A few weeks ago, I hit the big 4-0. As others have told me, it’s either the beginning of the end, the beginning of the greatest chapter in life, or as my Mom put it, “I’m perfect and I love you.” Thanks Mom!
Personally, 40 felt exactly like the previous 9 birthdays. My back hurts a little more these days and after having children I no longer know what it’s like to sleep past 6:30am, but I still woke up feeling gracious to be here and looking forward to celebrating the next one. However, I do recognize 40 is a milestone where a lot of us reflect on life and how it’s going.
Is it going according to plan?
Are we living with regrets?
What can we expect from the next 40 years (if we’re lucky?)
For each day leading up my 40th, I posted one lesson learned on my LinkedIn and Instagram pages (check out the whole list using those links). But since I’m already counting myself lucky if you’re still reading up to this point, I wanted to share my top 5 lessons learned while turning 40.
1. It’s OK to ask for help.
In many cases, we’re taught to figure things out on our own. At the surface level, it’s an important skill to do so; however, it becomes dangerous when we become scared to ask for help. It’s OK to ask for help at work from those around you with more experience. You can learn from them and odds are they’ll be glad you asked. If you’re struggling with your mental health, it’s OK to ask for help from those around you or from more professional help. Don’t let your pride or ego get in the way.
2. Don’t get married to the destination; Savor the process.
I’ve had hundreds, if not thousands, of “plans” over the course of my life. Many I’ve accomplished. Perhaps more I’ve adjusted or abandoned along the way. Some of the plans didn’t serve the intended purpose after some time, so I’ve learned to be OK making adjustments versus blindly sticking with them. As one of my favorite basketball players, Kobe Bryant, said, “It’s not about the destination, it’s the journey.”
3. Be curious, not certain.
We live in times where there’s a tremendous amount of pressure to have an opinion. Over the years I’ve learned it’s more important to be thoughtful than right. More important to be interested than opinionated. More important to be curious and not certain.
4. You can’t always control circumstance, but you can control your response.
There are times you’ll be dealt a bad hand. Absolutely none of it will be your fault or the result of something you did to put yourself in that situation. What is important and within your control is how you respond. Often the easiest route – and frankly more comfortable route in the moment – is to play the victim, get negative, and rant until your hoarse to anyone who will listen. But it’s not productive or helpful. The more productive – albeit harder route – is to remain positive. Focus on what you CAN control. Do something to get your mind into a positive space. It’s a reason I’m so keen on exercising. If I’m in a funk or finding the bad in everything, I can normally trace my mood to how often I’ve been active in the last week. For others, it might be journaling or some R&R. Whatever works for you, make sure it’s a priority in your schedule. And if you don’t know what it is for you, spend some time figuring it out.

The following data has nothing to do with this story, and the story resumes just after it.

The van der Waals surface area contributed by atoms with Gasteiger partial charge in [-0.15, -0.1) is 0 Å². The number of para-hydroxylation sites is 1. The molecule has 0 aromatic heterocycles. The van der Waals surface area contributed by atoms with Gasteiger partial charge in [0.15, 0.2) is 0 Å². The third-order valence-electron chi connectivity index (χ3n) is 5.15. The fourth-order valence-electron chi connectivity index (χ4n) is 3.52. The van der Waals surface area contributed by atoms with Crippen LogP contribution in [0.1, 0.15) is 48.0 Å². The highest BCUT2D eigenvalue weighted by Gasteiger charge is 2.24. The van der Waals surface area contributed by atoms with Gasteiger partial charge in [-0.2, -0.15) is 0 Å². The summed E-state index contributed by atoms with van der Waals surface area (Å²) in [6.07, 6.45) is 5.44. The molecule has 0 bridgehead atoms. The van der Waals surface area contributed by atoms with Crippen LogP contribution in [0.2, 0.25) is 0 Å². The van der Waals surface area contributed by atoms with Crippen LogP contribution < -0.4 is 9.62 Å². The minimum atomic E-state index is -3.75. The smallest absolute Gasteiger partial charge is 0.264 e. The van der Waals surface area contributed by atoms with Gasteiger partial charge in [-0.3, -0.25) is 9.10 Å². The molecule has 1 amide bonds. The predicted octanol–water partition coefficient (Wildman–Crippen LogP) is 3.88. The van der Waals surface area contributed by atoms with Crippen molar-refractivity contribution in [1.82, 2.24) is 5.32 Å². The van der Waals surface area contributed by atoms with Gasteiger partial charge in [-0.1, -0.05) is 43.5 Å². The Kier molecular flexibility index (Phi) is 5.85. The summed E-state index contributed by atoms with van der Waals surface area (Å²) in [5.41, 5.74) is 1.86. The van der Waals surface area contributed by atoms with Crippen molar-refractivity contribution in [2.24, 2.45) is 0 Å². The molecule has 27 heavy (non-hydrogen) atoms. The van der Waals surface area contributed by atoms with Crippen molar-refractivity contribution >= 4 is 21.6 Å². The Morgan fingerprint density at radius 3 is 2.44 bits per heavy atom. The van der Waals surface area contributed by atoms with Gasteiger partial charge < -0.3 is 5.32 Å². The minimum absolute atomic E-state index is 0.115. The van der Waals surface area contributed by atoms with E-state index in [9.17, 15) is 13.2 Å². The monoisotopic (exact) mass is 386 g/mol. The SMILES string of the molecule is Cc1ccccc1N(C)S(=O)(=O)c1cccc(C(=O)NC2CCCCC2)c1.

5. You have the rest of your life to be ordinary.
I don’t like to say I have regrets. In hindsight, I certainly wish I would have done a few things differently, but I don’t regret any of the experiences because I always learn or experience something more powerful than the original intention.
But with the benefit of looking back, I wish I would have taken more risks in my 20s. I was a little preoccupied with doing what felt safest, or what I thought was the normal route and progression in life. In my 30s, I started taking some more risks. I started focusing less on what felt “normal” and more on what felt “right.” For example, my wife Megan and I moved away from home to Texas when she was 7 months pregnant. Shortly after, I began my public speaking career (and eventually left the safe corporate career behind). Even more recently, my family sold our home and traveled for 16 months to 48 states in a converted Amazon delivery truck 🙂
It has been a slightly unordinary journey. But it’s been the right one – for us. And over time, I’ve realized most of the risks we take in life can be undone. Not all, but most can be rectified if they go completely sour. What’s harder to fix is doing nothing in the first place. Inaction will be the source of frustration 10-20 years down the road, always saying to yourself, “I wish I would have done it.” That is why I’ve learned you have the rest of your life to be ordinary. And even at 40 years old, there’s plenty of time.